The Greek government's reforms include tax hikes, public wage cuts and an increase of the retirement age.
The public spending cuts are planned in return for a $140bn bailout from the European Union (EU) and International Monetary Fund (IMF).
The aim is to cut Greece's public deficit to less than three per cent of GDP by 2014. It currently stands at 13.6 per cent.
Unions representing 2.5 million workers, half of the country's workforce, are particularly angry about a pension bill unveiled last week to raise the retirement age and curtail early retirement.
"We are here to send a strong message to the government, the Brussels directorate, the IMF and all those pencil-pushers who are targeting the social, labour, pension and economic rights of employees," Stathis Anestis, a leading member of the General
Confederation of Workers (GSEE), said in a speech to protesters.
Jacky Rowland, Al Jazeera's correspondent in Athens, said: "People are unhappy, they are dissatisfied with the austerity measures which the government is planning to introduce to meet the conditions of the EU and IMF.
"Sometimes the demonstrators are joined by other fringe groups, for example the anarchists, and when there is trouble it tends to be more sparked off by members of these kinds of organisations rather than the actual protesters from the various trade unions."
A 50,000-strong anti-austerity march on May 5 turned violent when protesters lobbed petrol bombs at a bank in Athens killing three employees, including a pregnant woman.
It was the worst violence to hit Greece since riots paralysed Athens for weeks in December 2008.
"The government has presented a draft bill which will lead to the collapse of the social security system and hurt young generations mostly. This bill must be withdrawn," Ilias Vrettakos, the deputy president of the public sector union ADEDY, said.
The protests, often marred by violence, have affected the key tourism sector [Reuters]
Opinion polls show most Greeks agree reforms are necessary to stem the country's debt crisis but they are angry because they believe the burden is being unfairly shouldered by the poor while the rich evade taxes.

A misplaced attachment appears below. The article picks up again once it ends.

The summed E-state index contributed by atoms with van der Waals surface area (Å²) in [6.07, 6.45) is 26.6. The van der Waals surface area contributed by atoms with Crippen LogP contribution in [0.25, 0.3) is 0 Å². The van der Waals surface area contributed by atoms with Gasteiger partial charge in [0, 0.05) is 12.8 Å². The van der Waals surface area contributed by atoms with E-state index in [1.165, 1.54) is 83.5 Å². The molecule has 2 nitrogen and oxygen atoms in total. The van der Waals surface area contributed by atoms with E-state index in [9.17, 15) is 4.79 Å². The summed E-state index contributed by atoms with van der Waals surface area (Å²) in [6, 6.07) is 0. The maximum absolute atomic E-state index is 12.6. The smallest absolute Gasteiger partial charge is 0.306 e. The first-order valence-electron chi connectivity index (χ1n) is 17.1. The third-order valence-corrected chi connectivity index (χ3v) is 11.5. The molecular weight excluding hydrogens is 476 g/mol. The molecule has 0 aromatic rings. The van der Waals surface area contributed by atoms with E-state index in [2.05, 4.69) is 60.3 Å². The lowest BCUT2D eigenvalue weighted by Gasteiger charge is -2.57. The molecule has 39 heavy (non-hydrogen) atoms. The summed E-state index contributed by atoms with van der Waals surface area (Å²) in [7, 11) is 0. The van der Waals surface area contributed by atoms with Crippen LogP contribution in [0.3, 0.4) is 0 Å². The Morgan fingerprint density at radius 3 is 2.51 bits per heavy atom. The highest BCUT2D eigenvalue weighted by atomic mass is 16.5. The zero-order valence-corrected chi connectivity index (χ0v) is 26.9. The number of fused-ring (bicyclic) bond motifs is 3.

The repeated strikes and protests, often marred by violence, have affected the key tourism sector, with industry bodies saying thousands of cancellations in Athens followed the May 5 violence.
George Papandreou, the Greek prime minister, told Al Jazeera he "understands" the public outrage.
"The fact that we have taken these emergency measures has shown our determination and our will, but I would say they do hurt," Papandreou said.
"I very much understand the protests but at the same time I think people are determined because of the pain, to say 'never again'.
"Let's really make these changes. Let's make Greece a viable economy and a competitive economy."
Air traffic controllers, members of ADEDY, said they would not strike on Thursday because they did not want to hurt tourism as Greece struggles with recession. But other unions walkouts are expected to affect domestic flights.
Labour unions have warned of more strikes if the government leaves the draft pension reform bill unchanged before it is voted in parliament early June.
Political analysts say the government could then face a short period of relative calm as Greeks flee the capital for the summer, but come autumn, people could demand to see their sacrifices are paying off or take to the streets.
Greece fully repaid a 10-year, $10.55bn bond on Wednesday, overcoming a major refinancing hurdle thanks to EU and IMF aid.